The crepe myrtle is a small, short-lived tree popular for its vivid and extravagant flowers that bloom from summer through fall.
It is most commonly grown in the warmer parts of the United States but is actually native to Asia.
It can adjust to different types of soils and weather conditions, but you need to plant them at the ideal time for them to thrive.
When to plant crepe myrtle? Many people buy and plant crepe myrtles during summer while they are blooming. However, the ideal time to plant these gorgeous trees is in the later parts of fall up to the earlier parts of spring. If you plant them during summer, they will require a lot of watering.
What Are Crepe Myrtles Grown For?
Before we talk about how to grow your own crepe myrtle trees, you’ll have to decide what purpose they’ll serve first.
If you know what you are growing them for, you’d be able to decide on the type of crepe myrtle you want to grow.
Here are the most common reasons why home gardeners choose to grow these trees:
There are tall varieties of crepe myrtles that grow up to 20 feet tall, creating outstanding screening trees.
These types are deer-resistant, grow really fast, and are adaptable to most kinds of soil.
The best part, though, is that they bloom all throughout the summer.
As screening trees, they will give your garden some visual privacy and prevent strong winds from damaging your more delicate plants.
For Their Blooms
Some choose to grow the shorter varieties to add a colorful focal point to their yards.
Only a few flowering trees bloom during the summer, so crepe myrtles are a staple.
If you decide to do this, make sure you pick the sunniest spot in your garden, as this is where this tree will thrive.
What’s more, you will find crepe myrtles in different colors, so choosing one to fit your yard’s color scheme will be easy.
As Background Trees
Got an enormous garden? Chances are, you already have tall shade trees placed far away from its center.
A green background is pleasant to look at, but imagine how exciting it’ll be if you have colorful trees in bloom instead of the usual green.
The taller crepe myrtle varieties will look pretty planted in the sunny parts of your garden in front of taller shade trees.
As a Shrub Border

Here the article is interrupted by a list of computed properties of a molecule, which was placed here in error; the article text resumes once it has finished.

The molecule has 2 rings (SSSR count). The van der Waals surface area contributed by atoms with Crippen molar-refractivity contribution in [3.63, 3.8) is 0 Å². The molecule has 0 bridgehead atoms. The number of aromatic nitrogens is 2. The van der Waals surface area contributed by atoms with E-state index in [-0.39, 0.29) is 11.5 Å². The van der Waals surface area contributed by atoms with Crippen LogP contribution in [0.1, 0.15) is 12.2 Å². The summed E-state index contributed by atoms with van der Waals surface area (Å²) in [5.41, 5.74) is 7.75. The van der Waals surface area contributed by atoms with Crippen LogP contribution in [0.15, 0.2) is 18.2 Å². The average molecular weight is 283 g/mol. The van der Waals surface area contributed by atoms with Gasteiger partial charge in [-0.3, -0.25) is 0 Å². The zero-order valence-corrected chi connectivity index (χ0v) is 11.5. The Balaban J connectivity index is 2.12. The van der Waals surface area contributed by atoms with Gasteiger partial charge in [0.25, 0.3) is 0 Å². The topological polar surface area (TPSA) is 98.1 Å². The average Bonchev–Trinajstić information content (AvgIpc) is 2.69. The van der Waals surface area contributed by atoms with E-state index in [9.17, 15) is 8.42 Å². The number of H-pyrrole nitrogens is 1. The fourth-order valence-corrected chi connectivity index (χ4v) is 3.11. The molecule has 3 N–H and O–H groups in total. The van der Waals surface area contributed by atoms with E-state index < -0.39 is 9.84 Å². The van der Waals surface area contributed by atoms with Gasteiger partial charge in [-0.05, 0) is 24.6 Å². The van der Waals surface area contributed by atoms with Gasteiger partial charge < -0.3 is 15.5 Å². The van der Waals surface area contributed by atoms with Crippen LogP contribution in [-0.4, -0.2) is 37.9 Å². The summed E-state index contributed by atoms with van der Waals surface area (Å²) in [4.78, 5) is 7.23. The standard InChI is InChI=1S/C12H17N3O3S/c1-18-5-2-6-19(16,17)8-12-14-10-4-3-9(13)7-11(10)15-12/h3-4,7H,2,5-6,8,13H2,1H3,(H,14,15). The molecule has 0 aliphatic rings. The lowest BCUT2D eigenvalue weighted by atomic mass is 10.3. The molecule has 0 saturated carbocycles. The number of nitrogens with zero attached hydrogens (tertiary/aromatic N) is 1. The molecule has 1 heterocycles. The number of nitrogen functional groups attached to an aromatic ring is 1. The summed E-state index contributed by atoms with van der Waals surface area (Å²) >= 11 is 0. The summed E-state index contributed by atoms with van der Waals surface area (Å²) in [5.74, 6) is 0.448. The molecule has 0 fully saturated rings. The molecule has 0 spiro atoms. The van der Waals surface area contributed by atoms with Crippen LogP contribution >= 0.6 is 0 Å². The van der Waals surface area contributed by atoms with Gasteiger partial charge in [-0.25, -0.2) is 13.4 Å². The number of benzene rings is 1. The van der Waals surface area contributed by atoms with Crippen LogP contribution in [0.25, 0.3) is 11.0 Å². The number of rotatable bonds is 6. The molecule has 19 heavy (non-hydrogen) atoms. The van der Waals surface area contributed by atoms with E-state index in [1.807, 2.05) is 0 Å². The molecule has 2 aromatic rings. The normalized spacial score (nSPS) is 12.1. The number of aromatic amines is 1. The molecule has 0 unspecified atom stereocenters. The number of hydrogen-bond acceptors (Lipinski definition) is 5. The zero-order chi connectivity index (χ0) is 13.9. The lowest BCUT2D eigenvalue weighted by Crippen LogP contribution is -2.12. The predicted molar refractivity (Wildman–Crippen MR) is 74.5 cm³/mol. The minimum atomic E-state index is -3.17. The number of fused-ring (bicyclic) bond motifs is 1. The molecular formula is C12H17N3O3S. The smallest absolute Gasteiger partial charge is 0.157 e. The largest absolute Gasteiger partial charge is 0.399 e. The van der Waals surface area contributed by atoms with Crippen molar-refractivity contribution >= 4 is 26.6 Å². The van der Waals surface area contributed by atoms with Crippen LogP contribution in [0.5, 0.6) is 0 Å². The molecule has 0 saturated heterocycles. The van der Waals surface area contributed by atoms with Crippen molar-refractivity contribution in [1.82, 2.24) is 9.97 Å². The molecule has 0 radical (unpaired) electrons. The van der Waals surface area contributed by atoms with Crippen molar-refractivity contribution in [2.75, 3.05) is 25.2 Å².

Since these beautiful trees go in full bloom during summer, they make perfect complements for planting together with shrubs that bloom in spring.
The flower display in your garden will not cease throughout the whole season.
You can place them behind smaller shrubs to form a green and fresh backdrop during spring when those shrubs are blooming.
In turn, you will create a colorful show in summer when the spring flowers are gone.
Choosing the Crepe Myrtle Variety to Grow
Whatever your reasons for planting crepe myrtles, there will be the right variety to match your needs.
Keep in mind that the larger trees will require a lot of room to grow, though. As such, they are ideal for spaces without walkways, power lines, or buildings nearby.
There are also medium-sized trees that grow up to about 15 feet.
If you have a compact courtyard or a home garden, these kinds are the best for you.
Then again, you can opt for the dwarf types, which are perfect for foundation plantings and large containers. You can even integrate them in a perennial bed.
Where To Plant Crepe Myrtles
These beautiful trees have a variety of landscape uses, the most common being planting them together to make a long and fleeting screen or hedge.
If you decide to plant one single tree at a specific location, it can serve as a landmark or a unique central point.
Others have a pair of crepe myrtles by their front door, warmly welcoming their visitors.
Whatever crepe myrtle type suits your situation, always remember that these beautiful trees require a lot of sunlight.